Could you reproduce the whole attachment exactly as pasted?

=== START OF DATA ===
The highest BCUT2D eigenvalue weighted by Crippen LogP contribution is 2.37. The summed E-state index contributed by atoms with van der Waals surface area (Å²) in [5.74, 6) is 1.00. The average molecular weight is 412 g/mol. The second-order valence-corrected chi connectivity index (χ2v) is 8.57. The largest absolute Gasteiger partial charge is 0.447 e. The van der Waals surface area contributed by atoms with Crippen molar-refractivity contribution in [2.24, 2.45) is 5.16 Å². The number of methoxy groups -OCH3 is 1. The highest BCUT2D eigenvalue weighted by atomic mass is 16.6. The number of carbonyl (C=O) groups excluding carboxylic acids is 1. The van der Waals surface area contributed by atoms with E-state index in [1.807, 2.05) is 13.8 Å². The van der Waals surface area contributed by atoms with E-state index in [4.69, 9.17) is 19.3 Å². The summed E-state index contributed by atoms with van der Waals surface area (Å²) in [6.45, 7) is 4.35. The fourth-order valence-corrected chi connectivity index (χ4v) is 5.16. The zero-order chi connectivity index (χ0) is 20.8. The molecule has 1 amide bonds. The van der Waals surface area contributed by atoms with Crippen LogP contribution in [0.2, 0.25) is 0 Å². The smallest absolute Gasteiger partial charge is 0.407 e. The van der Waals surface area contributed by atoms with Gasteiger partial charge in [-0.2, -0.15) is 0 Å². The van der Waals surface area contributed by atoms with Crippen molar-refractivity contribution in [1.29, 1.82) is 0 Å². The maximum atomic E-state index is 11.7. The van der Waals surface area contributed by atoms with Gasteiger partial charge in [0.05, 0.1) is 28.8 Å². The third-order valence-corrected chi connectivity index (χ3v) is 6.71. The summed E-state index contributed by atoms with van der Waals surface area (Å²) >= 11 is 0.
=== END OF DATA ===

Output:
The highest BCUT2D eigenvalue weighted by Crippen LogP contribution is 2.37. The summed E-state index contributed by atoms with van der Waals surface area (Å²) in [5.74, 6) is 1.00. The average molecular weight is 412 g/mol. The second-order valence-corrected chi connectivity index (χ2v) is 8.57. The largest absolute Gasteiger partial charge is 0.447 e. The van der Waals surface area contributed by atoms with Crippen molar-refractivity contribution in [2.24, 2.45) is 5.16 Å². The number of methoxy groups -OCH3 is 1. The highest BCUT2D eigenvalue weighted by atomic mass is 16.6. The number of carbonyl (C=O) groups excluding carboxylic acids is 1. The van der Waals surface area contributed by atoms with E-state index in [1.807, 2.05) is 13.8 Å². The van der Waals surface area contributed by atoms with E-state index in [4.69, 9.17) is 19.3 Å². The summed E-state index contributed by atoms with van der Waals surface area (Å²) in [6.45, 7) is 4.35. The fourth-order valence-corrected chi connectivity index (χ4v) is 5.16. The zero-order chi connectivity index (χ0) is 20.8. The molecule has 1 amide bonds. The van der Waals surface area contributed by atoms with Crippen LogP contribution in [0.2, 0.25) is 0 Å². The smallest absolute Gasteiger partial charge is 0.407 e. The van der Waals surface area contributed by atoms with Gasteiger partial charge in [-0.2, -0.15) is 0 Å². The van der Waals surface area contributed by atoms with Crippen molar-refractivity contribution in [1.29, 1.82) is 0 Å². The maximum atomic E-state index is 11.7. The van der Waals surface area contributed by atoms with Gasteiger partial charge in [0.05, 0.1) is 28.8 Å². The third-order valence-corrected chi connectivity index (χ3v) is 6.71. The summed E-state index contributed by atoms with van der Waals surface area (Å²) >= 11 is 0.